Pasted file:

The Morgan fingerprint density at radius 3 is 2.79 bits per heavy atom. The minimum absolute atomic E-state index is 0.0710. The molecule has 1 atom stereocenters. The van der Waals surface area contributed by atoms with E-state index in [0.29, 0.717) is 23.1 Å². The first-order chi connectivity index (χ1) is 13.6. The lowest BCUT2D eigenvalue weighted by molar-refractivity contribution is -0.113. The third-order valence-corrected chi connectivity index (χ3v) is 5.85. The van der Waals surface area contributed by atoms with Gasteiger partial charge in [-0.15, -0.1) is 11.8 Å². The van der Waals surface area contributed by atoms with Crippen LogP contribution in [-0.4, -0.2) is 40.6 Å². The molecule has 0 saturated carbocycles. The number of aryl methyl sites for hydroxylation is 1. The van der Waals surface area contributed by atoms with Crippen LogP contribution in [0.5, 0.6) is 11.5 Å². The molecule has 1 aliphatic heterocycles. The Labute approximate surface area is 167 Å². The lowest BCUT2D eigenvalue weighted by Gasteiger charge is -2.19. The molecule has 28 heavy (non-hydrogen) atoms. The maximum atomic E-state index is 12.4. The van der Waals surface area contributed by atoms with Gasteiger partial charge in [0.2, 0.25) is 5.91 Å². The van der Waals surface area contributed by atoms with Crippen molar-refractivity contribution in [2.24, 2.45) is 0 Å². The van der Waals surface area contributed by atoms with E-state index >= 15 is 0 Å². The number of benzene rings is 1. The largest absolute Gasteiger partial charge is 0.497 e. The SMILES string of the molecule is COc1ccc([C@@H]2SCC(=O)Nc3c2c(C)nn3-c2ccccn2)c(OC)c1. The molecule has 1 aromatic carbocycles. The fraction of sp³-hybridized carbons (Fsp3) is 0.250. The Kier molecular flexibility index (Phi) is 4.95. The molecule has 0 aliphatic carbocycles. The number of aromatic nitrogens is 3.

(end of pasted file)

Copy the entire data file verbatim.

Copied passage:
The Morgan fingerprint density at radius 3 is 2.79 bits per heavy atom. The minimum absolute atomic E-state index is 0.0710. The molecule has 1 atom stereocenters. The van der Waals surface area contributed by atoms with E-state index in [0.29, 0.717) is 23.1 Å². The first-order chi connectivity index (χ1) is 13.6. The lowest BCUT2D eigenvalue weighted by molar-refractivity contribution is -0.113. The third-order valence-corrected chi connectivity index (χ3v) is 5.85. The van der Waals surface area contributed by atoms with Gasteiger partial charge in [-0.15, -0.1) is 11.8 Å². The van der Waals surface area contributed by atoms with Crippen LogP contribution in [-0.4, -0.2) is 40.6 Å². The molecule has 0 saturated carbocycles. The number of aryl methyl sites for hydroxylation is 1. The van der Waals surface area contributed by atoms with Crippen LogP contribution in [0.5, 0.6) is 11.5 Å². The molecule has 1 aliphatic heterocycles. The Labute approximate surface area is 167 Å². The lowest BCUT2D eigenvalue weighted by Gasteiger charge is -2.19. The molecule has 28 heavy (non-hydrogen) atoms. The maximum atomic E-state index is 12.4. The van der Waals surface area contributed by atoms with Gasteiger partial charge in [0.2, 0.25) is 5.91 Å². The van der Waals surface area contributed by atoms with Crippen molar-refractivity contribution in [2.24, 2.45) is 0 Å². The van der Waals surface area contributed by atoms with E-state index >= 15 is 0 Å². The number of benzene rings is 1. The largest absolute Gasteiger partial charge is 0.497 e. The SMILES string of the molecule is COc1ccc([C@@H]2SCC(=O)Nc3c2c(C)nn3-c2ccccn2)c(OC)c1. The molecule has 1 aromatic carbocycles. The fraction of sp³-hybridized carbons (Fsp3) is 0.250. The Kier molecular flexibility index (Phi) is 4.95. The molecule has 0 aliphatic carbocycles. The number of aromatic nitrogens is 3.